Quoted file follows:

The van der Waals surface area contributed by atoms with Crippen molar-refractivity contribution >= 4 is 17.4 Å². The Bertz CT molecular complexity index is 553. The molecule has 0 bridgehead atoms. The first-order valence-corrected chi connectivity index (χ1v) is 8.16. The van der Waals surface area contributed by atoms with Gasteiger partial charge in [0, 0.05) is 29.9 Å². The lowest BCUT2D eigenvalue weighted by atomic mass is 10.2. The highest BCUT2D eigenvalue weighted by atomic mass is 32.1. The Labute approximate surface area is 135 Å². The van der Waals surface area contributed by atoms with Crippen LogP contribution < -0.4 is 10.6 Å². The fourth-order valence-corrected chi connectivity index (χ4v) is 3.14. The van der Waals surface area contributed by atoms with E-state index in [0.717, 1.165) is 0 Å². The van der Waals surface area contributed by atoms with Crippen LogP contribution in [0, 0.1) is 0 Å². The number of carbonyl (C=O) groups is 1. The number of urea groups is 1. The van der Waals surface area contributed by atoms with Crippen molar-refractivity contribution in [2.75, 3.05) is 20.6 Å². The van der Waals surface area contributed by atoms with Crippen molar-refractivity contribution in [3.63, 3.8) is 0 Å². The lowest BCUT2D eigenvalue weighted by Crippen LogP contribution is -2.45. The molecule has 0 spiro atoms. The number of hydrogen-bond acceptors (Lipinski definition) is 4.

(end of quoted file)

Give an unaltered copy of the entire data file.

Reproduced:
The van der Waals surface area contributed by atoms with Crippen molar-refractivity contribution >= 4 is 17.4 Å². The Bertz CT molecular complexity index is 553. The molecule has 0 bridgehead atoms. The first-order valence-corrected chi connectivity index (χ1v) is 8.16. The van der Waals surface area contributed by atoms with Gasteiger partial charge in [0, 0.05) is 29.9 Å². The lowest BCUT2D eigenvalue weighted by atomic mass is 10.2. The highest BCUT2D eigenvalue weighted by atomic mass is 32.1. The Labute approximate surface area is 135 Å². The van der Waals surface area contributed by atoms with Crippen LogP contribution < -0.4 is 10.6 Å². The fourth-order valence-corrected chi connectivity index (χ4v) is 3.14. The van der Waals surface area contributed by atoms with E-state index in [0.717, 1.165) is 0 Å². The van der Waals surface area contributed by atoms with Crippen LogP contribution in [0, 0.1) is 0 Å². The number of carbonyl (C=O) groups is 1. The number of urea groups is 1. The van der Waals surface area contributed by atoms with Crippen molar-refractivity contribution in [2.75, 3.05) is 20.6 Å². The van der Waals surface area contributed by atoms with Crippen molar-refractivity contribution in [3.63, 3.8) is 0 Å². The lowest BCUT2D eigenvalue weighted by Crippen LogP contribution is -2.45. The molecule has 0 spiro atoms. The number of hydrogen-bond acceptors (Lipinski definition) is 4.